"But that really made me realise you have to be ruthless, and that I had to be. When it came to the medal race I was like, 'you girls are going down!' I sailed it perfectly, won it by a minute and won overall. It was a pretty good feeling, especially to beat Lijia (Xu, Olympic champion) and Marit, to know that I can beat them."
Bouwmeester and Olympic bronze medallist Evi Van Acker were, literally, trailing in her wake again when she dominated the Europeans, albeit with home advantage.
Two weeks later she raced in the World Championships in China, but only to get experience in light winds, and what she did next shows how driven and competitive she is.
This is a woman who came off her bike and broke her nose in the past year because she was cycling to training during a blizzard, yet somehow she has managed to add another discipline – swimming – to her fitness regime since London.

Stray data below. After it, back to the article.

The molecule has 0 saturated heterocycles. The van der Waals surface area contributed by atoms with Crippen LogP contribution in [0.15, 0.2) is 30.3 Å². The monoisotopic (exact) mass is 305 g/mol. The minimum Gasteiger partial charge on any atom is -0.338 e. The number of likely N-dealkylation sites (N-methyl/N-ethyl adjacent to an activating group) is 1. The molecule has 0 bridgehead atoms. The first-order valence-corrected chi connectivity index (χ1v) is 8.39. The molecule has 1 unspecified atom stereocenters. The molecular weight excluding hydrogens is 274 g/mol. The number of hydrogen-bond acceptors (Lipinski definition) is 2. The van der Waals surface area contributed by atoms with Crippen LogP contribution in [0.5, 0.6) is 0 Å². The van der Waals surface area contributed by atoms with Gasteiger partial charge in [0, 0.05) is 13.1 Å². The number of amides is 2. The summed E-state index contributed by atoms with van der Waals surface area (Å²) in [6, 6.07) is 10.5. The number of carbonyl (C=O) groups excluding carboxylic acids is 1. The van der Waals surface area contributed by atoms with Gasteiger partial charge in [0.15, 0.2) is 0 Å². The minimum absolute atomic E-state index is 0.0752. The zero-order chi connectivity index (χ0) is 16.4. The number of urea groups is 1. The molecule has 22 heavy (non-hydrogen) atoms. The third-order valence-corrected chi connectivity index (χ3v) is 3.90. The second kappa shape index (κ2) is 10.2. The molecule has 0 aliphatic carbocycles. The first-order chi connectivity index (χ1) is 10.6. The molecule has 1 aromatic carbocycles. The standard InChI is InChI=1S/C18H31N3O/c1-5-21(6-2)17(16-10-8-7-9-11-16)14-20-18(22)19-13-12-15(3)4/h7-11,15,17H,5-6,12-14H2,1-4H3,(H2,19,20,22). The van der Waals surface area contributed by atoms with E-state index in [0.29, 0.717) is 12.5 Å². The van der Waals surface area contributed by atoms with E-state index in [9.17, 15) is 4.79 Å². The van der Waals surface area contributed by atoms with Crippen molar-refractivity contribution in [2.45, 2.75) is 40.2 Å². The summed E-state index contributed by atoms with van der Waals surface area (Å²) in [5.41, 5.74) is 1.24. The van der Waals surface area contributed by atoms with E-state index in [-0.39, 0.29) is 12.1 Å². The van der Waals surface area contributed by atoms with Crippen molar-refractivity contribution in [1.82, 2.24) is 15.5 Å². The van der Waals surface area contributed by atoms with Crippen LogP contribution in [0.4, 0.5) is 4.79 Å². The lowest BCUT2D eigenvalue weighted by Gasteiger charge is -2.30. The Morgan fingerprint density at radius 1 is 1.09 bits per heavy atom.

She sailed six days a week solid from April to October yet her idea of an end-of-season holiday was to immediately go racing a bizarre light-weight contraption called a foiling 'Moth' that she can barely control, and not just sail it but enter its World Championships in Hawaii.
A lot of Olympic sailors race Moths to improve their technique – the boats collapse, tent-like, into three-metre-long bags for storage, so she rocked up to Dublin airport, checked it in as her luggage and headed off.
"If you do the tiniest thing wrong on the Moth you basically go for a swim!" she explains. "But what I'm learning on it I can use in the Laser too.
"It's a way for me to keep sailing and racing but having fun, it doesn't feel like training. Even if I'm going around completely out of control and coming last – which I usually am! – I still feel like I'm learning.
"I managed to get a cheap flight to Hawaii and stay in a friend's house and it was an amazing experience. There were five Olympic gold medallists there, all men. I've only been at it since March but I learnt so much, just from talking to people."